Ultrasound should be used to look at the heart for the presence of pericardial fluid, and if positive, the patient should proceed to the OR. A CXR should be obtained to look for air or fluid in the intrathoracic cavity. If neither is present, the CXR can be repeated after 1 hour. Up to 3% of patients will have a new finding on the second CXR that warrants intervention.6 As in this case, a knife blade may break off from the handle. Therefore, imaging also plays an important role in locating a retained weapon.7,8 CXR remains a sensitive modality for detecting radiopaque foreign bodies, and equivocal studies warrant CT imaging.

Due to a tamponading effect of the weapon, it is important not to manipulate or extract the knife until life threatening injuries have been excluded. In patients where imaging shows only a superficial injury, there was a 5% post-extraction bleeding risk. Therefore, extraction of an obvious knife, in the absence of life-threatening injuries can occur safely in the ED.1,2

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Kong V, Khan Z, Cacala S, Oosthuizen G, Clarke D. Retained weapon injuries: experience from a civilian metropolitan trauma service in South Africa. Eur J Trauma Emerg Surg. 2015;41(2):161-166. [PubMed]
Sobnach S, Nicol A, Nathire H, Kahn D, Navsaria P. Management of the retained knife blade. World J Surg. 2010;34(7):1648-1652. [PubMed]
Apiliogullari B, Duzgun N, Kurtipek E, Esme H. Retained foreign body after chest stab wound. BMJ Case Rep. 2014;2014. [PubMed]
Kristoffersen S, Normann S-A, Morild I, Lilleng PK, Heltne J-K. The hazard of sharp force injuries: Factors influencing outcome. Journal of Forensic and Legal Medicine. 2016;37:71-77. doi: 10.1016/j.jflm.2015.10.005
Zebele C, Gianoli M, Elenbaas T, Brink PR, Van Zundert AA. An unusual case of left chest stab wound. Asian Cardiovascular and Thoracic Annals. 2011;19(5):349-351. doi: 10.1177/0218492311419173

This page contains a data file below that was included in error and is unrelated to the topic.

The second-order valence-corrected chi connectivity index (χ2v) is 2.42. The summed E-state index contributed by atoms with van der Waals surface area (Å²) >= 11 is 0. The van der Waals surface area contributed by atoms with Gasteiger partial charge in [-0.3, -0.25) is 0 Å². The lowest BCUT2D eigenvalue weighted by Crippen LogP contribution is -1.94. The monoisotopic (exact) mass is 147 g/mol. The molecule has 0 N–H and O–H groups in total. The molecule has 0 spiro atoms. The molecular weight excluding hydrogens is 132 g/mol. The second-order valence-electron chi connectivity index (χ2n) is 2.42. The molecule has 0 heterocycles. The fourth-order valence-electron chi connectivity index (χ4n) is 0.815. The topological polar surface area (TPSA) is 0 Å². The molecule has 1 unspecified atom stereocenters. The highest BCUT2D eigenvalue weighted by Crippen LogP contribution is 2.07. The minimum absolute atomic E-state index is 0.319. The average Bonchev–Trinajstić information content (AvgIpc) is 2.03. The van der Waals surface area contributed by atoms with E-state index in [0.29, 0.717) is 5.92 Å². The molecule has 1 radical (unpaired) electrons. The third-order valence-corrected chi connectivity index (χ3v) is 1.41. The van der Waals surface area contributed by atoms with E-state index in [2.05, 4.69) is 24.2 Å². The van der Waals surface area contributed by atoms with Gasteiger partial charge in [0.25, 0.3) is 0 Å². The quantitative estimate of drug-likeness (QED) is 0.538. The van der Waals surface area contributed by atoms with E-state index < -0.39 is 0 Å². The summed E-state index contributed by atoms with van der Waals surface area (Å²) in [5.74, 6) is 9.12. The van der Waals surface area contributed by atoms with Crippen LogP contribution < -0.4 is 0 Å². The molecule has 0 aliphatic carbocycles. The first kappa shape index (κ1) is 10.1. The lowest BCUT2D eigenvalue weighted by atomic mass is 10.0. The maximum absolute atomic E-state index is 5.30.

Spangler M, Inaba K. Trauma Surgeons Gone Wild – Superficial Stab Wounds. Emergency Medicine Reviews and Perspectives. Published July 2016. Accessed August 2016. [Source]
Chang C, Lin H, Foo N, Chen K. The hidden devil: unexpected retained knife in the chest wall. Ulus Travma Acil Cerrahi Derg. 2012;18(5):453-454. [PubMed]
Brown MR. Stab in the dark. Med J Aust. 2011;195(11):708. doi: 10.5694/mja11.10857

Reviewing with Staff

This case really highlights the need to maintain an open mind to the potential for penetrating injury in an unstable, undifferentiated trauma patient. The history here suggested only blunt trauma; the only insinuation of penetrating injury was the (unimpressive) anterior thoracic laceration. We were all shocked when faced with this patient’s portable chest radiograph – but we should not have been.

The failure in this case to consider penetrating trauma is likely due to a combination of cognitive biases that we need to be vigilant for, including:

1. Confirmation bias – looking for evidence to support a pre-conceived judgment, rather than looking for information to prove oneself wrong
2. Premature closure – similar to confirmation bias, but more “jumping to a conclusion”

These biases can be combatted by rigorously gathering additional information and developing a broad differential diagnosis, as well as by identifying and investigating any “red flag” symptoms (i.e. anterior chest laceration). Think back to the last time you saw a motor vehicle collision result in an anterior thoracic laceration – contusion sure, but laceration, odd.

Josh Williams MD FRCPC
Dr. Josh Williams is an Emergency Physician and Trauma Team Leader at Kelowna Genereal Hospital, as well as being a Clinical Assistant Professor in the Department of Emergency Medicine at UBC.

James Powell

James Powell is an Emergency Medicine Resident at the University of British Columbia, Interior Site